Category Archives: birding

Do Not Disturb the Boring

Nothin’ But A Good Time
Imagine that tomorrow, all of your duties and obligations evaporate for the day. You get the day all to yourself, to do anything you please. What types of fun activities would make your day?



Coffee again.

Egg, fruit.

Sweating, exercising, showering.

Book reading, reading, and reading.

Salad, crackers, maybe sandwich, maybe soup.

Some combination.

Bird watching, bird feeding, bird watering.

Bird seed, hummingbird nectar.

By bird bath spying.

Flower and plant eyeballing.

Insects, squirrels acting squirrelly.

Reading, fiction or non.

Writing and inadequacies explore.

Salmon and broccoli.

Clean, wash, some home upkeep.

Read, Read.

TV, perhaps.

Resist overdose on Internet.

Resist. Reflect.



Winter Rant

Piles of snow sit five or ten feet high in parking lots around town. Three feet of snow surrounds my mailbox. I don’t own boots high enough to cover my legs from the two feet of snow sitting on my grass. I wake up to temperatures of 3 degrees and it warms up to 21 degrees Fahrenheit.

Yet the goldfinches are showing bits of yellow through their feathers. The sun has been shining nearly everyday. The sky is more often than not a beautiful shade of blue rather than gray.

I remember a dismal winter in the mid-1970s that dropped many feet of snow on the ground with not one day of thaw and not one day of sun. Old ice piled on top of new ice until a walk across a bridge became a treacherous affair. Soon the protective railing between the sidewalk and the water below the bridge offered no security. One slip and tumble could drop you into the frozen water. Dodging the street traffic was safer than walking the ice.

So I’m optimistic about this winter. I’m enjoying the snow today because I will yearn for it on those extreme hot and humid summer days. I’ve sighted robins in my yard in mid-December and I’ve seen them in early February. The robins winter in Florida less time than some snowbirds in my neighborhood. I’ll stay here.

Return of the Birds

Goldfinch in Winter

Spring is here. The goldfinches are back.

But in fact, the goldfinches never left, they stayed all winter. This is the first winter that we left the nyjer feeder sock out. A brown bird started to come to it. After doing some research, I found out that the bright yellow finches turn brownish for the winter.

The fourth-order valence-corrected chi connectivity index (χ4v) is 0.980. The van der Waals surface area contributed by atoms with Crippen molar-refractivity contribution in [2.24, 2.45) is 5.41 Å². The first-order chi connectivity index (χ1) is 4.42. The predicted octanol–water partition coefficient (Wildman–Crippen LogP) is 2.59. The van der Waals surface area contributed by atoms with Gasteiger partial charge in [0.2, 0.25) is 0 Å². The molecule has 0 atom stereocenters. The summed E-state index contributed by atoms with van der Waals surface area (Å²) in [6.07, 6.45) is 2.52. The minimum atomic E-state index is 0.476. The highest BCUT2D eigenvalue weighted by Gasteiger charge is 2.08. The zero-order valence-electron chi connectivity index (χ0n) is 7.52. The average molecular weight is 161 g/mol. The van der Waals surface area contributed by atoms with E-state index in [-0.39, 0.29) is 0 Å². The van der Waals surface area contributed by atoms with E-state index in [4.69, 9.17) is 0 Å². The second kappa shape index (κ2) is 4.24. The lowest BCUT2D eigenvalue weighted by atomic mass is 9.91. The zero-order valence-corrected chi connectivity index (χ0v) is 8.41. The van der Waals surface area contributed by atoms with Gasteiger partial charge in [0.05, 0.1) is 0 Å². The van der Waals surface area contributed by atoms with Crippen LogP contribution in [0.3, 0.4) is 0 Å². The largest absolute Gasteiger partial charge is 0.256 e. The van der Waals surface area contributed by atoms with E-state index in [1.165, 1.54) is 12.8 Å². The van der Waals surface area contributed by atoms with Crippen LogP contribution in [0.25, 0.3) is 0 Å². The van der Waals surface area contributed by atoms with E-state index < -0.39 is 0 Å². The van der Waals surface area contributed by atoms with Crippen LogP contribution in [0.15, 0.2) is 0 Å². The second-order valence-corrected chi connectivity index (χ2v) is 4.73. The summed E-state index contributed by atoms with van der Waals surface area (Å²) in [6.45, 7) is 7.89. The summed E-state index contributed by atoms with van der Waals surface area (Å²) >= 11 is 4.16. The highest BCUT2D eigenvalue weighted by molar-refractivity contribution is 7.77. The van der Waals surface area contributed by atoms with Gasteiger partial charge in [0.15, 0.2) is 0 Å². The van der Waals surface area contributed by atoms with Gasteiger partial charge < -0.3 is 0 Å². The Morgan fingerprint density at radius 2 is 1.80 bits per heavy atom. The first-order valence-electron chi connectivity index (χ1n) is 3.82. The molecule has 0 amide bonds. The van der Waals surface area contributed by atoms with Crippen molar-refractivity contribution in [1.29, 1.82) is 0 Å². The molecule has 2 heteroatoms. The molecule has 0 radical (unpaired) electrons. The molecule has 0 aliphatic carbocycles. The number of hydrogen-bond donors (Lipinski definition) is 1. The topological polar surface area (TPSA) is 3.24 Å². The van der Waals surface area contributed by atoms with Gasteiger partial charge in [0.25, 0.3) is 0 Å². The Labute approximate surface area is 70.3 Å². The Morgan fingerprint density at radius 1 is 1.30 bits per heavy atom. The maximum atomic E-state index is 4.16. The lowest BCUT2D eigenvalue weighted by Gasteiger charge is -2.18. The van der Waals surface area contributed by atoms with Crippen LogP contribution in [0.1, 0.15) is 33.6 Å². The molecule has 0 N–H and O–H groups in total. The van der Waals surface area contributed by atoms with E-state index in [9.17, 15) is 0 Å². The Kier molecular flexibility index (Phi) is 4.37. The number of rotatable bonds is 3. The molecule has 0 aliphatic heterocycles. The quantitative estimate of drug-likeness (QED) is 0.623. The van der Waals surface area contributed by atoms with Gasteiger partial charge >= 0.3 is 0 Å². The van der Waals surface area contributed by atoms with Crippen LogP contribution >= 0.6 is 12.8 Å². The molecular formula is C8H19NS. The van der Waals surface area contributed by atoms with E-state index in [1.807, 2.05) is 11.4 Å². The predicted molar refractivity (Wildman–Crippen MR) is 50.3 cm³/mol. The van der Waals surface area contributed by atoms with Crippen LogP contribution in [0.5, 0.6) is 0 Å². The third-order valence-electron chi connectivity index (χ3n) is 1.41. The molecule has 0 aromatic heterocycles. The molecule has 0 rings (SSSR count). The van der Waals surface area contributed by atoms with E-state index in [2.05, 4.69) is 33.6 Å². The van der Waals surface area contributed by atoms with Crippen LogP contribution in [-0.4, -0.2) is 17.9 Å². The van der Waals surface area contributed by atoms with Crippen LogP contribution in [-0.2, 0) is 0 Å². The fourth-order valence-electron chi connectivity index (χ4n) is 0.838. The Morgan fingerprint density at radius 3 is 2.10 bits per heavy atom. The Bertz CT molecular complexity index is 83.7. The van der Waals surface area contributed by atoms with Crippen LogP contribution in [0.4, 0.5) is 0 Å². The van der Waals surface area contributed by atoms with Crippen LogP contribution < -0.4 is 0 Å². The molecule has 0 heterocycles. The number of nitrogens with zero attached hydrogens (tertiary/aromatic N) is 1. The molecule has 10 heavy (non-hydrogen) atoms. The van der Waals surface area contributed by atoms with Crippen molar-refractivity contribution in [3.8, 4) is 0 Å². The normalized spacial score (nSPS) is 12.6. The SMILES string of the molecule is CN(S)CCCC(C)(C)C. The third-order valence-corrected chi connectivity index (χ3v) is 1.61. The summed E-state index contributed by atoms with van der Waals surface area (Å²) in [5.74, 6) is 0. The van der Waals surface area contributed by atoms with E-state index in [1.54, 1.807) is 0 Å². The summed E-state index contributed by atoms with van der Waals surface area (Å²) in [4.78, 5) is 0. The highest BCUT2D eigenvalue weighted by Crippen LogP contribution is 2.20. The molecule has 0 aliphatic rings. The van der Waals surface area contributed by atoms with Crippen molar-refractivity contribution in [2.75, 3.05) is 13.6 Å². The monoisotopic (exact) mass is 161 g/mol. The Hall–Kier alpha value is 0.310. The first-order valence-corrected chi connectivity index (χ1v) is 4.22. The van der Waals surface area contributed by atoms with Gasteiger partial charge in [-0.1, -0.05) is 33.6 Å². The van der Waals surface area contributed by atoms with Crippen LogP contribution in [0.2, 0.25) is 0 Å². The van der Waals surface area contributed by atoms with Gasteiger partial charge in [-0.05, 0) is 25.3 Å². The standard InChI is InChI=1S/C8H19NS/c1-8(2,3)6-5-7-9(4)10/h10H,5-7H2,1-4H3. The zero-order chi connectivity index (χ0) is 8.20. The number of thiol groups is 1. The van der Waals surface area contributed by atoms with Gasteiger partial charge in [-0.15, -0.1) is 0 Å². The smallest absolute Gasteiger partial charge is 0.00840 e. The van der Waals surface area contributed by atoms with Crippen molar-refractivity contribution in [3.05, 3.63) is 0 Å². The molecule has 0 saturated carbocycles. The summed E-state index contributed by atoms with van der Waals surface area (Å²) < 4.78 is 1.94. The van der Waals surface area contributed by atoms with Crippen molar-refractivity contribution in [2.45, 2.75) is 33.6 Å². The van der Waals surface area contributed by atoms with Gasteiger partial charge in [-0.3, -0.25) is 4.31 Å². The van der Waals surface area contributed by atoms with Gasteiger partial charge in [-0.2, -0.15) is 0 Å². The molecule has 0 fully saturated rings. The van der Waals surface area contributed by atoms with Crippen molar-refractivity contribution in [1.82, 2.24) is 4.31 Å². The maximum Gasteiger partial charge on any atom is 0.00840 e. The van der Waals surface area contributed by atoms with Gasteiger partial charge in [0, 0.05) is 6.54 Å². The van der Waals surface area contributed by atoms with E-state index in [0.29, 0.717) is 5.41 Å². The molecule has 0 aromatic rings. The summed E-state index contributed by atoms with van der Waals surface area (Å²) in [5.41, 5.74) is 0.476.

With the coming of warmer weather, the goldfinches are yellowing up nicely.

All last week, it seemed like each finch was sporting more yellow feathers every day. The black and white stripes were gaining more contrast. I love the deep yellow birds with the dramatic bits of black. The winter doldrums are leaving, in with the warmer colors. Welcome back.

Goldfinch in Summer



Hope Is a Thing With Feathers

Bird outside my computer room window, I want to perch you on my hand so I can feel your weightlessness.

Are you as light as air?  Would your feathers feel soft against my hand? Or are your feathers rough, since your tiny toughness withstands harsh, icy winters while my large, heavy frame would perish besides you.

In general, you must avoid humans that could easily harm you intentionally or not.  But make an exception for me, just this once.  I’d be extraordinarily careful.  Then afterwards, fly off again and never trust us again.

The Alley on Florida’s Amelia Island

I was in paradise two days ago and came back to paradise today.

After attending a Florida wedding, my husband and I stayed on Amelia Island for a few days.  The historic district holds some interesting architecture from the mid 19th century.  During those years, only the rich had the leisure time to visit the hot and wild Florida landscape. That explains the grand, old houses on the island.

One interesting find on Amelia Island is Indigo Alley.  Two female Dobermans, along with their humans, run the place.

Indigo Alley serves beer, wine, fresh roasted coffee, light meals, and so much more.  Stop in and you may hear local musicians playing or local artists showing off their work.  You may find belly dancing, open mic night, poetry readings, movies, and classes on the French language and culture.